Fecundity: Stevens (1977) noted that fecundity is an increasing function of female body size; the average number of eggs for size class 25-27.5 mm SL is about 8, while the average egg number is about 18 for the size class 35-37.5 mm SL. Variation in size and number of offspring exists among populations (Hubbs 1996; Marsh-Matthews et al. 2005). Marsh-Matthews et al. (2005) reported mean brood size of 16.1 ±6.3 (t= -8.0, n+49, P<0.001), and mean embryo mass of 2.2±0.3 mg dry mass.  Interbrood interval ranges from 40-60 days, depending on temperature (Stevens 1977; Hubbs 1996; Marsh-Matthews et al. 2005). Stevens (1977) reported that larger females produced slightly larger offspring, and Dorsey (1990) reported that larger females had larger embryos. Direct experimental evidence of maternal-to-embryo nutrient transfer for this species, one which was previously believed to be solely dependent on nutrients and energy stored in the egg prior to fertilization; finding suggests that matrotrophy may be important maternal investment strategy for Gambusia geiseri (Marsh-Matthews et al. 2001; DeMarais and Oldis 2005; Marsh-Matthews et al. 2005). Hubbs (1999) reported on the effect of light intensity on brood production, noting that Gambusia geiseri had fewer broods at low lux of incandescent light, and the species produced more broods at each increase in light intensity.

     

    Age/size at maturation: Stevens (1977) reported first broods produced by females about 25 mm SL.

     

    Migration

     

    Longevity:

     

    Food habits: 

     

    Growth and Population structure: Considerable growth may occur between production of a first and second brood by a female: females produced first brood at about 26 mm SL, and second brood at about 33 mm SL. Females over 30 mm SL considered “old”, and those between 20-30 mm SL considered “young” (Stevens 1977). Stevens (1977) reported seasonal variation in sex ratio with the abundance of males relative to females dropping simultaneously during the summer months and rising sharply again in the fall. Females are much larger than males; large females usually pregnant and pot-bellied (Page and Burr 1991).

     

    Phylogeny and morphologically similar fishes:

    Gambusia geiseri is similar to the mosquitofish (Gambusia affinis) and the Pecos gambusia (Gambusia nobilis), but the latter two species lack black spots on the side; have black teardrop, black anal spot on female. G. geiseri is sympatric with G. affinis over most of its range (Hubbs and Delco 1960), and with G. nobilis in some parts of its range (Hubbs et al. 1995). G. geiseri is sympatric with G. georgei (San Marcos gambusia; Edwards et al. 2002); G.georgei lacks the following characters of G. geiseri: prominent post-anal streak, spots along sides and obvious dusky markings on lips, and recurved hook on one of the 3rd anal ray spines (Edwards 1999). Other Gambusia species differ from Gambusia geiseri in that they lack row of discrete black spots on caudal fin (Page and Burr 1991). Member of G. nobilis species group (Hubbs and Springer 1957), which occurs in northeastern Mexico and southwestern United States; only member of group with recurved hooks on proximal spines of ray three (male gonopodium; Harrell 1980).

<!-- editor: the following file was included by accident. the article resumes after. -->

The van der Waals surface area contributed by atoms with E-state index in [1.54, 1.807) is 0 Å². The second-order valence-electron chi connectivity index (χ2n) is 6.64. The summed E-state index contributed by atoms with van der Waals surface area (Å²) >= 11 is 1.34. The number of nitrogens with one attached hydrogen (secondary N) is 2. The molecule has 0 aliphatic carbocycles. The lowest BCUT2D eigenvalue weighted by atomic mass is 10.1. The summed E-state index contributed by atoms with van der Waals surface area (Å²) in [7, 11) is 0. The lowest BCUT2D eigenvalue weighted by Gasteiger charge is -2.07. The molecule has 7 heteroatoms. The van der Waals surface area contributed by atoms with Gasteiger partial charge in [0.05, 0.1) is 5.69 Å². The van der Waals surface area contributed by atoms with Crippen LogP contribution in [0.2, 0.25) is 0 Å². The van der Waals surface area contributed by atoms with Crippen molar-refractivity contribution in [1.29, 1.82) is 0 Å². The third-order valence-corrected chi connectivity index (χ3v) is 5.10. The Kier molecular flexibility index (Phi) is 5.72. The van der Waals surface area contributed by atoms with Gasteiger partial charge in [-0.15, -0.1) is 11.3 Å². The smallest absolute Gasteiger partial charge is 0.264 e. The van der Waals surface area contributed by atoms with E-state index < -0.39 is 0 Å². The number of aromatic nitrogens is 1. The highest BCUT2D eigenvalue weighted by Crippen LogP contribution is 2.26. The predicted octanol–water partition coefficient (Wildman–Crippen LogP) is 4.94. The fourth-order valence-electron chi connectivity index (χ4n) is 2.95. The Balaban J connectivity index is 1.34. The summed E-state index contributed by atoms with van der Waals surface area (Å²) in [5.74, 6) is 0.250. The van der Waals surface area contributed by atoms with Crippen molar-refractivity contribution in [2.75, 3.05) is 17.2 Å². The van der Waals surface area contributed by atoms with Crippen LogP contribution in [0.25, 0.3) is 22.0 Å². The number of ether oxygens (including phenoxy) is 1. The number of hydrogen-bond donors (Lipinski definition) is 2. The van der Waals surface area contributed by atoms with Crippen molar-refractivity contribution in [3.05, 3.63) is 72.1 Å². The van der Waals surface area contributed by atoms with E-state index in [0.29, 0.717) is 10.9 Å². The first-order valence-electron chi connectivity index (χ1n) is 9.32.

Host Records

    Cestoda (1), Trematoda (2), Nemata (4), Acanthocephala (2; Mayberry et al. 2000).

     

    Commercial or Environmental Importance

    In the 1930’s, Gambusia geiseri was distributed throughout west Texas by the Department of Health for mosquito control (Hubbs and Springer 1957). According to Stevens (1977), human disruption of the riverine (San Marcos River, Texas) environment resulted in decreased reproductive activity by G. geiseri.

     

    [Additional literature noting collection of this species from Texas locations includes, but is not limited to the following: Hubbs (1957); Hubbs and Hettler (1958); Conner (1977); Stevens (1977); Devil’s River (Harrell 1978); Leon Creek (Hubbs et al. 1978); Hillebrandt Bayou (Linam and Kleinsasser 1987a); Nolans River (Linam and Kleinsasser 1987b); South Concho River (Fulling 1993); Hubbs et al. (1995); Craig (1996); Linam and Kleinsasser (1996); Winemiller and Anderson (1997).]

     

    References

     

    Conner, J.V. 1977. Zoogeography of freshwater fishes in western Gulf slope drainages between the Mississippi and the Rio Grande. Ph.D. dissertation. Tulane Universtiy, New Orleans, Louisiana. 280 pp.

     

    Craig, N.E. 1996. Effects of vegetation on population structure of the largespring gambusia, Gambusia geiseri. M.S. Thesis. Angelo State University, San Angelo, Texas.

     

    Davis, J.R. 1978. Reproductive seasons in GAmbusia affinis and Gambusia geiseri (Osteichthyes: Poecilidae) from southcentral Texas. Texas Journal of Science 30(1):97-99.

     

    DeMarais, A., and D. Oldis. 2005. Matrotrophic transfer of fluorescent microspheres in Poeciliid fishes. Copeia 2005(3):632-636.

     

    Dorsey, L. 1990. Variation in size and number of embryos in the largespring gambusia, Gambusia geiseri. Unpublished M.S. thesis, Angelo State University, San Angelo,Texas.

     

    Edwards, R.J. 1999. Ecological profiles for selected stream-dwelling Texas freshwater fishes II. Report to the Texas Water Development Board. 69 pp.

     

    Edwards, R.J., C. Hubbs, and G.P. Garrett. 2002. Threatened fishes of the world: Gambusia georgei Hubbs and Peden, 1969 (Poeciliidae). Environmental Biology of Fishes 65:358.